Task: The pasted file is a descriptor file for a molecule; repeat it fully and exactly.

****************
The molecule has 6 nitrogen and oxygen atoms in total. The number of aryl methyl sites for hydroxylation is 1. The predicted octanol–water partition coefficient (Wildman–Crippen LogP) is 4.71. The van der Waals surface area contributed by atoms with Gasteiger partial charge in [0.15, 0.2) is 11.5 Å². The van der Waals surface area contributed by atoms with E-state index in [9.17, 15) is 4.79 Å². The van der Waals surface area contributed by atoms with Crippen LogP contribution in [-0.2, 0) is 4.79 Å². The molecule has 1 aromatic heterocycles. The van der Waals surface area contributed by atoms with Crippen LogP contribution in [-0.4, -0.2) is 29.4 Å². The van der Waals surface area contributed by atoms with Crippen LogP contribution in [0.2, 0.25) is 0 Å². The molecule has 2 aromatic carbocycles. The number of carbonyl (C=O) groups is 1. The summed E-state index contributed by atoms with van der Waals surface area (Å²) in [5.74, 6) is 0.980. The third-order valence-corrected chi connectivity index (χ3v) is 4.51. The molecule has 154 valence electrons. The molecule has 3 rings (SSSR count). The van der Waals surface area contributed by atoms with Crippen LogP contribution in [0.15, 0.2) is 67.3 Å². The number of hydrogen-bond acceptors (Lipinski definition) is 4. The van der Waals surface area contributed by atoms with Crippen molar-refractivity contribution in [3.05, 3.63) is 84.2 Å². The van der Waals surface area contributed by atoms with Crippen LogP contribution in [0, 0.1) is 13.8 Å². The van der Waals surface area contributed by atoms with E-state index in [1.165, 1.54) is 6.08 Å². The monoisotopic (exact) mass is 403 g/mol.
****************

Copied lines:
The molecule has 6 nitrogen and oxygen atoms in total. The number of aryl methyl sites for hydroxylation is 1. The predicted octanol–water partition coefficient (Wildman–Crippen LogP) is 4.71. The van der Waals surface area contributed by atoms with Gasteiger partial charge in [0.15, 0.2) is 11.5 Å². The van der Waals surface area contributed by atoms with E-state index in [9.17, 15) is 4.79 Å². The van der Waals surface area contributed by atoms with Crippen LogP contribution in [-0.2, 0) is 4.79 Å². The molecule has 1 aromatic heterocycles. The van der Waals surface area contributed by atoms with Crippen LogP contribution in [-0.4, -0.2) is 29.4 Å². The van der Waals surface area contributed by atoms with Crippen LogP contribution in [0.2, 0.25) is 0 Å². The molecule has 2 aromatic carbocycles. The number of carbonyl (C=O) groups is 1. The summed E-state index contributed by atoms with van der Waals surface area (Å²) in [5.74, 6) is 0.980. The third-order valence-corrected chi connectivity index (χ3v) is 4.51. The molecule has 154 valence electrons. The molecule has 3 rings (SSSR count). The van der Waals surface area contributed by atoms with Crippen LogP contribution in [0.15, 0.2) is 67.3 Å². The number of hydrogen-bond acceptors (Lipinski definition) is 4. The van der Waals surface area contributed by atoms with Crippen molar-refractivity contribution in [3.05, 3.63) is 84.2 Å². The van der Waals surface area contributed by atoms with Crippen LogP contribution in [0, 0.1) is 13.8 Å². The van der Waals surface area contributed by atoms with E-state index in [1.165, 1.54) is 6.08 Å². The monoisotopic (exact) mass is 403 g/mol.